THz detector systems

QMC Instruments Ltd. has nearly forty years experience in the design and manufacture of cryogenic Terahertz detectors. Our unique combination of technologies permit the creation of individually designed systems resulting in performance that is optimised for each experiment.

We offer a range of cryogenic detectors which are sold as stand-alone items, or as systems packaged with our own cryostats, optics, filters and amplifiers. By cryogenic we mean that they operate at temperatures of 4 K (-269 °C) and below, either using liquid helium or a mechanical cooler. While the thought of cryogenic operation may be off-putting, operating a mechanically cooled system is extremely straightforward.

For applications that do not require as high sensitivity we offer an excellent pyroelectric detector that operates at room temperature.

All of our products are optically calibrated and come with a two year guarantee.

Our detector types are listed below; select a link for more information. Example detector system manuals are also available, and please contact us i if you cannot find what you are looking for.

Cooled detectors

Room temperature detectors

Choosing a detector

Superconducting bolometers are sensitive to a wide range of wavelengths. Their bandwidth ranges from 3 mm (100 GHz or 3.3 cm-1) to 15 microns (20 THz or 600 cm-1). As well as extremely high sensitivity, these detectors offer a linear dynamic range over 50 dB and constant sensitivity as a function of wavelength. The use of our unique multi-mesh filters means that observation bandwidth can be carefully and accurately controlled and detectors operate with optimised sensitivity as they are not unnecessarily degraded by exposure to background power at unwanted frequencies.

Nb TES detector

An InSb detector

Indium Antimonide (InSb) hot electron bolometers (HEBs)and doped Germanium photoconductors offer a much greater speed of response than composite bolometers with no reduction in sensitivity. The disadvantage of these detectors is that the range of frequencies to which they are sensitive is somewhat smaller. The two detector types are useful over different frequency ranges. InSb detectors are useful at frequencies up to 500 GHz or 2.5 THz depending on type, while photoconductors are useful at frequencies above approximately 1.5 THz.

The photograph above is of one of our InSb hot-electron bolometers. The detector area and volume is quite large compared to other detector technologies. This leads to good sensitivity at long wavelengths and high linear dynamic range. 

Our detectors can be purchased as stand-alone units or as a fully assembled, tested and calibrated system ready for use. Cooling can be either using liquid helium or mechanical coolers. Mechanicaly cooled systems cool to operating temperature with no user intervention. Our liquid helium cryostats are designed and built to our specifications by our sister company, Thomas Keating Ltd. These cryostats offer the convenience of very long run-times. Cryostat operation is straightforward, and detector systems come with a comprehensive range of safety devices as standard.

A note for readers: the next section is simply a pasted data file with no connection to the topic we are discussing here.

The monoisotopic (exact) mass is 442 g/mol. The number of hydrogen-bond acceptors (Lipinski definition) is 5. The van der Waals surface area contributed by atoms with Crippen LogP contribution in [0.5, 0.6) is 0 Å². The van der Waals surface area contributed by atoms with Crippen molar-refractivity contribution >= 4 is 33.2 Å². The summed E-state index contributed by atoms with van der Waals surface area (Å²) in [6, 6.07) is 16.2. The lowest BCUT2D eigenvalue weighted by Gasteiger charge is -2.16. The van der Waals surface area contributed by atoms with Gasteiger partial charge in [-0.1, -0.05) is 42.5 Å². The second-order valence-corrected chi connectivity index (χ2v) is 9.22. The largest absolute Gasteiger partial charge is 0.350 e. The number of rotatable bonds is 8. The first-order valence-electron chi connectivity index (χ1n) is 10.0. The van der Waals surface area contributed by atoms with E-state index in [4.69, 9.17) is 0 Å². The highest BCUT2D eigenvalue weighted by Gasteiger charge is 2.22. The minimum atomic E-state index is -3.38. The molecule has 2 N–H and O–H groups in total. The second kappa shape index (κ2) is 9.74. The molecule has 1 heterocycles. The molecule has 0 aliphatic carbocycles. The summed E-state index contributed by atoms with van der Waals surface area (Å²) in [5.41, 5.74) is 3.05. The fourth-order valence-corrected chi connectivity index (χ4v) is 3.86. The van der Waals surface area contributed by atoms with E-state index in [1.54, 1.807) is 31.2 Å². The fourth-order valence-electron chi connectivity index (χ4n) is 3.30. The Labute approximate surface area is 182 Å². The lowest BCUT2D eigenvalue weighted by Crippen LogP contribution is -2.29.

The photograph to the right shows a fully assembled bolometer system. The bolometer is cooled to 8 K by a mechanical (pulse tube) cooler. It views the outside world through a vacuum window. The system has its own low-noise preamplifier.  

When the lower sensitivity of pyroelectric detectors is acceptable, they provide a less expensive alternative to cryogenic detector systems.

Dry detector system


To gain the most sensitivity from, for example, a superconducting bolometer, indium antimonide hot electron bolometer or Ge:Ga photoconductor, it is necessary to cool the detector to cryogenic temperatures to reduce the noise present in the device and detector circuit, and hence maximise the signal that can be seen at that particular temperature. To do this the detector can be mounted in a suitable cryogenic vessel which is evacuated and then cooled to around 4 K i.e. liquid helium temperature.

Cryogenic techniques are often viewed as technically daunting, time-consuming and expensive. While this is was undoubtedly true to a degree when liquid bath cryostats were the only option, the introduction of mechanically cooled systems means that cooling is as simple as pressing an "on" button. Thus orders of magnitude more sensitivity than available from a room temperature detector can be provided with little increase in complexity of operation.

Of course, we still continue to offer detector systems using liquid helium cooled cryostat. You may be relieved to know that these products are the result of decades of experience in this field and they are designed with convenience and safety foremost in mind. Accidents are rare, but we nonetheless build multiple levels of fail-safety into our unique range of cryostats. We provide full colour instruction and operating manuals with all our products, and we calibrate and guarantee all aspects of the performance of our detectors and detector systems. Our filter technology enables us to calibrate the optical performance of our detectors accurately.